Why are gifted individuals not succesful in the workplace?

While working together with exceptionally gifted individuals, I often hear about numerous challenges they encounter when trying to find their ideal positions within the workplace. This challenge is especially hard for gifted women. Despite their capacity for innovation, flexibility, creativity, and exceptional problem-solving skills, they frequently encounter rejection and invisibility for their critical thinking, attempts for leadership positions, and contributions. 

Gifted individuals can bring unique talents, insights, ideas, a broader & deeper picture, new & unconventional solutions, creativity, and a different perspective to the workplace. However, it’s not always smooth sailing for them to succeed. Many gifted individuals face challenges that can hinder their success. Let’s explore why this happens and how we can solve it.

Why it’s hard for gifted people to succeed at work:

  1. Underappreciation of skills: Gifted individuals often find themselves in roles that don’t fully fit their abilities. They may feel unchallenged and underwhelmed, leading to disengagement and further toward passivity and ignorance.
  2. Mismatched expectations: Gifted employees may have high expectations of themselves, their colleagues, their bosses, and the work environment. When these expectations aren’t met, it can lead to frustration and disappointment. They long for deep and fruitful mentoring from bosses or at least cooperation and openness to their ideas when they surpass the bosses’ level.
  3. Isolation: Gifted individuals may struggle to connect with colleagues who don’t share their intensity or interests. They also struggle to understand social interactions and often feel like a total mismatch in the workplace. This isolation can affect teamwork and collaboration.
  4. Impostor syndrome: Paradoxically, many gifted individuals suffer from imposter syndrome. They doubt their abilities, fearing they will be exposed as frauds. They contribute their success to pure luck. Gifted women are hiding their giftedness to stay small and insignificant. Their fear of being exposed is deeply rooted in childhood.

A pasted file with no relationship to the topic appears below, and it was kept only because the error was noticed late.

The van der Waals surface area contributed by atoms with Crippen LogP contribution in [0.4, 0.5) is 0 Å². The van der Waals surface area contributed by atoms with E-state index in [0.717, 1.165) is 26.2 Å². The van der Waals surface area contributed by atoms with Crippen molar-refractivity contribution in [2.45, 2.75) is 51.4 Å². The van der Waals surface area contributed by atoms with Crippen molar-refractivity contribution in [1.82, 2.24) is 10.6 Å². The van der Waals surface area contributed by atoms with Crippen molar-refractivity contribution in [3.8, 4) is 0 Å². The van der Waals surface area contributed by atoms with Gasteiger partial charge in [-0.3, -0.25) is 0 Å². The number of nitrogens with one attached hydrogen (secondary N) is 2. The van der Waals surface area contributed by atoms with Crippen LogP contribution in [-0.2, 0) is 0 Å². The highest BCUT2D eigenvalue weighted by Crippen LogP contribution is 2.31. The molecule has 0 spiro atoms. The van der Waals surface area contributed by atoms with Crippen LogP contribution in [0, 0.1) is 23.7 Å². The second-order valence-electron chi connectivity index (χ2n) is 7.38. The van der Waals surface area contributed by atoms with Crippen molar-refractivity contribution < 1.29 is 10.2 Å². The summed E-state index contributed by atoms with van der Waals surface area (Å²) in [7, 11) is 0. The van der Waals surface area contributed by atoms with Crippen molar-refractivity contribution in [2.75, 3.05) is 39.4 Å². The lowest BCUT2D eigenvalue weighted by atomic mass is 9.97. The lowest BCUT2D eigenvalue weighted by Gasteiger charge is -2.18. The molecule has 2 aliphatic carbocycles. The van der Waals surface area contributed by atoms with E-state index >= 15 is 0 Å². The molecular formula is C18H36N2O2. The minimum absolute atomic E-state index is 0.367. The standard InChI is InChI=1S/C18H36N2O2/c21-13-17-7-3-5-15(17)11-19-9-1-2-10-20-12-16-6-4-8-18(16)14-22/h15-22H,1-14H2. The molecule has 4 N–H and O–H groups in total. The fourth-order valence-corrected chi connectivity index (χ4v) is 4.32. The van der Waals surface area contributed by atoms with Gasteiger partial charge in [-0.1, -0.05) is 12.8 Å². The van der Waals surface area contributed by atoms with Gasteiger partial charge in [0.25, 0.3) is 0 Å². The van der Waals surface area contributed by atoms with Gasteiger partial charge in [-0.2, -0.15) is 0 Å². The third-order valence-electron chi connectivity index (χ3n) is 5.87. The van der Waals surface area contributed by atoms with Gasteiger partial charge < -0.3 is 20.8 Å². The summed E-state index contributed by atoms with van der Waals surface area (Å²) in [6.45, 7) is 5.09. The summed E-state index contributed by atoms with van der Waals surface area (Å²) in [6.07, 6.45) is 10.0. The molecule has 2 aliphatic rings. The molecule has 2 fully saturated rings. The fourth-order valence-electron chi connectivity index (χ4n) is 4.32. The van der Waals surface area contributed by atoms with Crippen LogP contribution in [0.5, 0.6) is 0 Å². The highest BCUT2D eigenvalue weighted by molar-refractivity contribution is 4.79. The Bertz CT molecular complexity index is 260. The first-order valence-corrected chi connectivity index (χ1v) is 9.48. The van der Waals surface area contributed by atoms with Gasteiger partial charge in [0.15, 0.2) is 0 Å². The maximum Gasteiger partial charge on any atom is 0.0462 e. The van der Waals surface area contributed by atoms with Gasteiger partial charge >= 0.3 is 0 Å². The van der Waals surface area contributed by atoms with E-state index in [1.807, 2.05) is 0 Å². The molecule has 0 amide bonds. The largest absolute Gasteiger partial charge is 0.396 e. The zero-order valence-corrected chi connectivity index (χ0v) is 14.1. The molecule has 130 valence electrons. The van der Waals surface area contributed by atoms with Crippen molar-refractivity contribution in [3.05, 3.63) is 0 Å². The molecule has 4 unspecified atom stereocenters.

How to solve these challenges

  1. Recognize and utilize giftedness: Employers should identify the unique strengths of gifted employees and create roles that allow them to utilize these capabilities by encouraging innovation and providing growth opportunities.
  2. Recognize the needs of gifted: It is essential for gifted individuals to be able to recognize their gifted needs that come either from their curiosity and drive (working with gifted peers, appropriate mentoring, opportunities for growth, material…) or their sensitivity (working alone, no noise working place…) and for the employers to help align personal goals and needs with workplace realities.
  3. Address impostor syndrome: Encourage gifted individuals to seek professional development and mentorship to build confidence in their abilities. Provide constructive feedback and recognition for their contributions.
  4. Flexibility: Allow for flexibility in work arrangements, including remote work or flexible hours, to accommodate the unique needs and preferences of gifted employees.
  5. Continuous learning: Support a culture of continuous learning and growth. Gifted individuals thrive when they have opportunities to expand their knowledge and skills.
  6. Mental health support: Recognize that the intensity experienced by some gifted individuals can lead to burnout and stress. Offer access to mental health resources and encourage self-care.

On many occasions, I am also invited to companies (having completed my MBA and held leadership positions throughout my career) with the strategic goal of identifying gifted employees and assisting them in recognizing their talents and special needs. So important for the future of the companies! All companies have made the proactive choice to advance and promote these gifted individuals and provide for their specific needs while empowering them to contribute to the company. 

The success of gifted individuals in the workplace requires a collaborative effort from BOTH employers and employees. By recognizing their unique abilities, creating a supportive environment, and addressing challenges head-on, we, the employers, can help gifted individuals reach their full potential and make valuable contributions to their organizations.


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